How a man spent 24 years in prison for a crime the witnesses said he didn't commit
Two teenagers decide to rob two people sitting in a parked van in the city's Parkside section. One held the passenger-side door shut while the other went to the driver's side, ordered 73-year-old Leonard Jones to get out, and then shot and killed him. The two teens ran away, but Michelle Brooks, who'd been in the van with Jones, saw the whole thing.
After Michelle Brooks picked Johnny Berry out of a photo array as the teen who'd held her door shut, police arrested him. But at an Aug. 31 preliminary hearing, she said he was the wrong man, and he was released.
Berry is arrested a second time. At a second preliminary hearing, the charges against Berry -- robbery, murder, gun possession -- are held for court.
Lloyd is arrested and charged as Berry's codefendant. Only, he makes a deal: He'll testify against Berry and, instead of a life sentence, he'll get 15-and-a-half to 37 years.
Lloyd tells police that the robbery was Berry's idea, calling him by his nickname, "Nose." Brooks had picked out Berry as the accomplice, but, according to Lloyd, Berry is the shooter.
There are two key witnesses called to testify against Berry. First up is Michelle Brooks, whose testimony wavers. At times, though, she is adamant on the witness stand that Berry did not do it, and that she told police and prosecutors they had the wrong man.
Tauheed Lloyd's testimony that Berry was the shooter convinces the jury. Berry gets a sentence of life in prison.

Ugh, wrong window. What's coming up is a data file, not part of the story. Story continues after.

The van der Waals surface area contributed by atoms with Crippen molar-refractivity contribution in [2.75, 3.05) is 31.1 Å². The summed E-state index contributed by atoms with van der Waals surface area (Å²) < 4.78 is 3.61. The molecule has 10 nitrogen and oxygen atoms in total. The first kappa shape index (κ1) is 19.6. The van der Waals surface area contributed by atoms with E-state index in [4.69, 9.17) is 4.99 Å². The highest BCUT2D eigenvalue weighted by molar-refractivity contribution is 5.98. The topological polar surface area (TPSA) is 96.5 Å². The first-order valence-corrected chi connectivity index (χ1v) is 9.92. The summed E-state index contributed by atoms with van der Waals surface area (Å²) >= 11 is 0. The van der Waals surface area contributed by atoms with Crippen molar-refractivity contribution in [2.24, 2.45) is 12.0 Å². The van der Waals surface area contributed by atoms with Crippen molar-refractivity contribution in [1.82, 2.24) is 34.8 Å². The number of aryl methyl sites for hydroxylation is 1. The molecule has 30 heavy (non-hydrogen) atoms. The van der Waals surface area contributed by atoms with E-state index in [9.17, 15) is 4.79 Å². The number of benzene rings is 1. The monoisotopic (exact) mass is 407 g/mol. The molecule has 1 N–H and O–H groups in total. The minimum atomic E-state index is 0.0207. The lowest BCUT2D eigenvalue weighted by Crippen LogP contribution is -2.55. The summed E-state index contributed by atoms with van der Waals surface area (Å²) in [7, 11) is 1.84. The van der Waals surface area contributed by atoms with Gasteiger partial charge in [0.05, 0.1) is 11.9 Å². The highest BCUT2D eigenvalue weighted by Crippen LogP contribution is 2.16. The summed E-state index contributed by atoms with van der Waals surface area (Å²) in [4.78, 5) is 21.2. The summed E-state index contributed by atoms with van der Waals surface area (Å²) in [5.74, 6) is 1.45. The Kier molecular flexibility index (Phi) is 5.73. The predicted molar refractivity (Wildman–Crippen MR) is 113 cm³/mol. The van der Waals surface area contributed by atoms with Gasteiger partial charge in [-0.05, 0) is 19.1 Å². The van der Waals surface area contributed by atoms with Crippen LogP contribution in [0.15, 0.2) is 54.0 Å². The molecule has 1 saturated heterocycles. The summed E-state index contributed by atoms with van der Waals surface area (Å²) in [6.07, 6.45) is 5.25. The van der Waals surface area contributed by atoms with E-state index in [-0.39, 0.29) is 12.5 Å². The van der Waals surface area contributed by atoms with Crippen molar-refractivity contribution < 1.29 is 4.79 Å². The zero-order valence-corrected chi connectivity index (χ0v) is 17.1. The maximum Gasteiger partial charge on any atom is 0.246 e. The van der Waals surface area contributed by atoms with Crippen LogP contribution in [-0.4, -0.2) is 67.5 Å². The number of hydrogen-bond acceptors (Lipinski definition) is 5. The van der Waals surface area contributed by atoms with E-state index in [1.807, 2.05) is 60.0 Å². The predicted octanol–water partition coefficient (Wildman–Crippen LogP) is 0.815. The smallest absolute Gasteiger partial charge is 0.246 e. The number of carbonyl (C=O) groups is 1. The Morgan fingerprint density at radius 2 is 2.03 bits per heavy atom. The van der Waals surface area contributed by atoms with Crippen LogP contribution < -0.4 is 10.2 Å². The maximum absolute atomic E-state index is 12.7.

In a letter to Berry's father, Lloyd recants his confession and even offers Berry advice on how to contact the Innocence Project to clear his name.
Two years after the initial letter, Lloyd finally agrees to sign an affidavit that Berry needs to get back into court.
Berry finally has his day in court. Lloyd testifies via videoconference from prison, but the judge advises him to consider the consequences of his testimony, and ultimately appoints a lawyer to represent him.
Lloyd decides not to testify after all. The assistant district attorney on the case warns him in court that recanting could trigger perjury charges, as well as a new trial for second-degree murder.
A U.S. Supreme Court decision makes retroactive the court's 2012 decision in Miller v. Alabama finding that mandatory life-without-parole sentencing schemes are unconstitutional when applied to juveniles. Philadelphia, which has more juvenile lifers than any other city, undertakes the massive project of resentencing 300 men and women serving life.
Berry has declined an offer of 30 years to life, hoping Judge Barbara McDermott will give him less time in prison. She instead surprises him by asking the District Attorney's Office whether its Conviction Review Unit will take up the case.